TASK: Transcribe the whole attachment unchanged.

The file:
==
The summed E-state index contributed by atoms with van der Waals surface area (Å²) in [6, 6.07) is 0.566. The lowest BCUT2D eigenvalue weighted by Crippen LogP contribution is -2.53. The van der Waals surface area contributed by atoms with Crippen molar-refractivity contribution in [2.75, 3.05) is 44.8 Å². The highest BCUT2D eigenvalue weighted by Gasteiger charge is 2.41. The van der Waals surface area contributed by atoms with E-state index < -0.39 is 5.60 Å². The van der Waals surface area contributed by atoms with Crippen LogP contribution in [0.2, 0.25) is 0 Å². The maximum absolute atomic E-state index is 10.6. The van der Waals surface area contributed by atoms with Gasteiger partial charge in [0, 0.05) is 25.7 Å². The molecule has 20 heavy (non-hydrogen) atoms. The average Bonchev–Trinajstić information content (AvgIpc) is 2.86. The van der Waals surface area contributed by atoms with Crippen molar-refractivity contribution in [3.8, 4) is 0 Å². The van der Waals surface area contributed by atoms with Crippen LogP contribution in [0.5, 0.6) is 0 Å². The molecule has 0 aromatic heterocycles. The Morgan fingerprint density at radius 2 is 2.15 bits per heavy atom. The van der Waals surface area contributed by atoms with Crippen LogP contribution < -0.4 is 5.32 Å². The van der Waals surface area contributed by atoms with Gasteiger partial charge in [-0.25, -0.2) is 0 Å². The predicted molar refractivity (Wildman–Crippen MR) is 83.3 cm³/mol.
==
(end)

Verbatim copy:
The summed E-state index contributed by atoms with van der Waals surface area (Å²) in [6, 6.07) is 0.566. The lowest BCUT2D eigenvalue weighted by Crippen LogP contribution is -2.53. The van der Waals surface area contributed by atoms with Crippen molar-refractivity contribution in [2.75, 3.05) is 44.8 Å². The highest BCUT2D eigenvalue weighted by Gasteiger charge is 2.41. The van der Waals surface area contributed by atoms with E-state index < -0.39 is 5.60 Å². The van der Waals surface area contributed by atoms with Crippen LogP contribution in [0.2, 0.25) is 0 Å². The maximum absolute atomic E-state index is 10.6. The van der Waals surface area contributed by atoms with Gasteiger partial charge in [0, 0.05) is 25.7 Å². The molecule has 20 heavy (non-hydrogen) atoms. The average Bonchev–Trinajstić information content (AvgIpc) is 2.86. The van der Waals surface area contributed by atoms with Crippen molar-refractivity contribution in [3.8, 4) is 0 Å². The van der Waals surface area contributed by atoms with Crippen LogP contribution in [0.5, 0.6) is 0 Å². The molecule has 0 aromatic heterocycles. The Morgan fingerprint density at radius 2 is 2.15 bits per heavy atom. The van der Waals surface area contributed by atoms with Crippen LogP contribution < -0.4 is 5.32 Å². The van der Waals surface area contributed by atoms with Gasteiger partial charge in [-0.25, -0.2) is 0 Å². The predicted molar refractivity (Wildman–Crippen MR) is 83.3 cm³/mol.